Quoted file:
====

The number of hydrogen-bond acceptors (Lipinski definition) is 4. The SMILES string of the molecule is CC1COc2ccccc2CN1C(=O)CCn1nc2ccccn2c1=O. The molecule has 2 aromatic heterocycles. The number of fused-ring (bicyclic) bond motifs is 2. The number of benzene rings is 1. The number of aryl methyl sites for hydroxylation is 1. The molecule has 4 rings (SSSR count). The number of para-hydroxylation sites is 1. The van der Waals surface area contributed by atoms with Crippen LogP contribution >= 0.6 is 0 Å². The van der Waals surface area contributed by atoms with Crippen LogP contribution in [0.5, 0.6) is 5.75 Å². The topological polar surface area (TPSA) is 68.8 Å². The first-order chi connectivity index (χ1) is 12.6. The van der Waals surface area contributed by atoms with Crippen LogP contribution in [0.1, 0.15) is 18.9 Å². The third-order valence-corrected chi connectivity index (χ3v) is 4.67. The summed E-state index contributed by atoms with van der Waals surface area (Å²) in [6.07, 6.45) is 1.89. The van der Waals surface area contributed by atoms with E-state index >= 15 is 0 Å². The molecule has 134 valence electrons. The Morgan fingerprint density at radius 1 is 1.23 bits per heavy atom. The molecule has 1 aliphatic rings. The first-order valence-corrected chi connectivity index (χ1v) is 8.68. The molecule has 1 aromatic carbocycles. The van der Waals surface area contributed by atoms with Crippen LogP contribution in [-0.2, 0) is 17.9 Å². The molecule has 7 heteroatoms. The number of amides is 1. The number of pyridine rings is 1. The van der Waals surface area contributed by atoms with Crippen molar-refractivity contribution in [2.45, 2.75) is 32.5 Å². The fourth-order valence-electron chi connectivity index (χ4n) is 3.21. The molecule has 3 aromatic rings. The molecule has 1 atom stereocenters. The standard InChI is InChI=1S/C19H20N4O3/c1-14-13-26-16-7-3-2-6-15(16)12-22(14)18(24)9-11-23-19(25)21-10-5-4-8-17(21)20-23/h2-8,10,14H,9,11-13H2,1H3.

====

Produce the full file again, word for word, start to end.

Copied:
The number of hydrogen-bond acceptors (Lipinski definition) is 4. The SMILES string of the molecule is CC1COc2ccccc2CN1C(=O)CCn1nc2ccccn2c1=O. The molecule has 2 aromatic heterocycles. The number of fused-ring (bicyclic) bond motifs is 2. The number of benzene rings is 1. The number of aryl methyl sites for hydroxylation is 1. The molecule has 4 rings (SSSR count). The number of para-hydroxylation sites is 1. The van der Waals surface area contributed by atoms with Crippen LogP contribution >= 0.6 is 0 Å². The van der Waals surface area contributed by atoms with Crippen LogP contribution in [0.5, 0.6) is 5.75 Å². The topological polar surface area (TPSA) is 68.8 Å². The first-order chi connectivity index (χ1) is 12.6. The van der Waals surface area contributed by atoms with Crippen LogP contribution in [0.1, 0.15) is 18.9 Å². The third-order valence-corrected chi connectivity index (χ3v) is 4.67. The summed E-state index contributed by atoms with van der Waals surface area (Å²) in [6.07, 6.45) is 1.89. The van der Waals surface area contributed by atoms with E-state index >= 15 is 0 Å². The molecule has 134 valence electrons. The Morgan fingerprint density at radius 1 is 1.23 bits per heavy atom. The molecule has 1 aliphatic rings. The first-order valence-corrected chi connectivity index (χ1v) is 8.68. The molecule has 1 aromatic carbocycles. The van der Waals surface area contributed by atoms with Crippen LogP contribution in [-0.2, 0) is 17.9 Å². The molecule has 7 heteroatoms. The number of amides is 1. The number of pyridine rings is 1. The van der Waals surface area contributed by atoms with Crippen molar-refractivity contribution in [2.45, 2.75) is 32.5 Å². The fourth-order valence-electron chi connectivity index (χ4n) is 3.21. The molecule has 3 aromatic rings. The molecule has 1 atom stereocenters. The standard InChI is InChI=1S/C19H20N4O3/c1-14-13-26-16-7-3-2-6-15(16)12-22(14)18(24)9-11-23-19(25)21-10-5-4-8-17(21)20-23/h2-8,10,14H,9,11-13H2,1H3.